MONDAY, Oct. 1 (HealthDay News) -- Feeling sleepy on the job and having trouble focusing? It could cost you -- and the nation as a whole. A new study estimates that insomnia is responsible for 274,000 workplace accidents and errors each year, adding up to $31 billion in extra costs.
The research isn't conclusive, and it's possible that some factors other than sleeplessness may explain these mishaps. The findings also depend on the possibly hazy recollections of several thousand workers about things that happened to them over the past year.
Still, the study does suggest a link between lack of sleep and problems in the workplace. The findings could encourage workplaces to pay more attention to insomnia and screen employees for the condition, said lead author Victoria Shahly, a clinical psychologist and instructor at Harvard Medical School in Boston.
"Accidents and errors directly affect the corporate bottom line," Shahly said.
Sleepiness, of course, is a big enemy of focus. When you're tired, your powers of memory, coordination and attention start to decline. In the new study, Shahly and her colleagues tried to understand what this means at the workplace.
In 2008 and 2009, researchers surveyed more than 10,000 people in the United States who had health insurance and spoke English. The participants, who were chosen because they represented people in the country overall, answered questions through phone conversations.
The participants received $20 each for taking part in the study. The researchers focused on nearly 5,000 people who were employed.
The researchers estimated that 20 percent of the participants suffered from insomnia for at least 12 months.
As for mishaps, the researchers found that 5.5 percent of those who appeared to have insomnia said they caused accidents or made errors at work that cost at least $500, compared with 4 percent of those who didn't seem to have insomnia.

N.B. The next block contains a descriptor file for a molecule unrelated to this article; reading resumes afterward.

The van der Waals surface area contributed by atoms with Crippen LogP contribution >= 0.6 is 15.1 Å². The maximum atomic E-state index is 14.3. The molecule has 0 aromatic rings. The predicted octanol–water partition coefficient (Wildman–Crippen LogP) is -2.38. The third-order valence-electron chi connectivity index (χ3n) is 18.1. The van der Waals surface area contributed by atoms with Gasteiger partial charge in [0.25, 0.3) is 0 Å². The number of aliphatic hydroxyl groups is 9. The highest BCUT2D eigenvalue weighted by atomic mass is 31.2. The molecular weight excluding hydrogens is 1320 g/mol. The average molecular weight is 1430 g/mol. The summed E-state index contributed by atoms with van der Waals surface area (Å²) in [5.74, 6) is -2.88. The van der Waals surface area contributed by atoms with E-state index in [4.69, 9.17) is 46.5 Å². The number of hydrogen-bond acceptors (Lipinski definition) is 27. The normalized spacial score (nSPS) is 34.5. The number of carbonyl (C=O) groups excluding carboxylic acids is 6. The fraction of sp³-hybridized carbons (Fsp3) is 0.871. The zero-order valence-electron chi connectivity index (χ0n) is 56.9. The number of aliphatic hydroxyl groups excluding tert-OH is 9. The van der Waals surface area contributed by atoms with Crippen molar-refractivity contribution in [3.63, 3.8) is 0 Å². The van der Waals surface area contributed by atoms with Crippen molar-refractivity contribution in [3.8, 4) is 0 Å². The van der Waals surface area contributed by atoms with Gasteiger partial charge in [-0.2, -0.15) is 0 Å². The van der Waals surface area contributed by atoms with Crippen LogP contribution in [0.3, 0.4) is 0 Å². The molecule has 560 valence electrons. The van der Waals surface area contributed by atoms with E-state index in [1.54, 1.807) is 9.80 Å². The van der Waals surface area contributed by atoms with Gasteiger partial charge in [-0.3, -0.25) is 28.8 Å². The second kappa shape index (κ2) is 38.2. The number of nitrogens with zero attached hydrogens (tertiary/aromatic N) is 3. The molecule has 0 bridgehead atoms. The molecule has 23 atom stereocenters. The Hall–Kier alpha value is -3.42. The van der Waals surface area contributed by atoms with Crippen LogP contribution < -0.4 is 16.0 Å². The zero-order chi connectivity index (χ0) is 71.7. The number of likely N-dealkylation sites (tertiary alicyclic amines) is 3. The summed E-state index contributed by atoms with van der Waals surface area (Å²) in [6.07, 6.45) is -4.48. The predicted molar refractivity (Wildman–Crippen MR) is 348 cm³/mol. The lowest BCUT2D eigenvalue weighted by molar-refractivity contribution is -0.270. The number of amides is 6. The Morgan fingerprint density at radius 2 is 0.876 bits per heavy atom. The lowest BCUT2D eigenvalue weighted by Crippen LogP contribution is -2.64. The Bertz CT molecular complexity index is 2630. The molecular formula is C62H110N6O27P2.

Accidents and errors include mishaps such as making a mistake on an assembly line that shuts it down, getting into a car accident while on the job and miscalculations, Shahly said.
The researchers estimated that insomnia is linked to about 7 percent of all costly workplace accidents and errors, and 24 percent of the overall cost of the mishaps overall. They estimated that the cost of the mishaps related to insomnia is $31.1 billion.
It is unknown if the study participants who suffered from sleeplessness had a worse memory about workplace accidents than those who didn't. It also is not clear how much it would cost to treat 20 percent of the working population of the United States for insomnia and whether the expense would run to more than the cost of the workplace errors themselves.
Kevin Morgan, director of Loughborough University's Clinical Sleep Research Unit, in Leicestershire, England, praised the study and said it's an important examination of an "under-researched" topic.
Until now, researchers have tried to understand the effect of sleeplessness on work by focusing on how it contributes to employees staying home from their jobs, he said. "But this research is directed at people screwing up at work."
Would it cost more to treat people for insomnia than to suffer from workplace mishaps?
"You can feed them sleeping tablets -- this works in the short term -- but then it goes bad, creating drug-dependent patients who get little benefit from their drugs," Morgan said. "Ironically, you then have to invest in withdrawal programs to get them off drugs, only to find that the insomnia -- which was there all the time -- returns."
Insomnia, however, often is treated successfully by cognitive behavioral therapy designed to help change the way people think, Morgan said, and the treatment is inexpensive. Approximately 60 percent to 70 percent of long-term insomniacs can get a benefit from four to five hours of cognitive behavioral therapy.
The new study appears in the October issue of the journal Archives of General Psychiatry.
For more about insomnia, try the U.S. National Library of Medicine.
SOURCES: Victoria Shahly, Ph.D., clinical psychologist and instructor, Harvard Medical School, Boston; Kevin Morgan, Ph.D., director, Clinical Sleep Research Unit, Loughborough University, Leicestershire, England; Archives of General Psychiatry, October 2012
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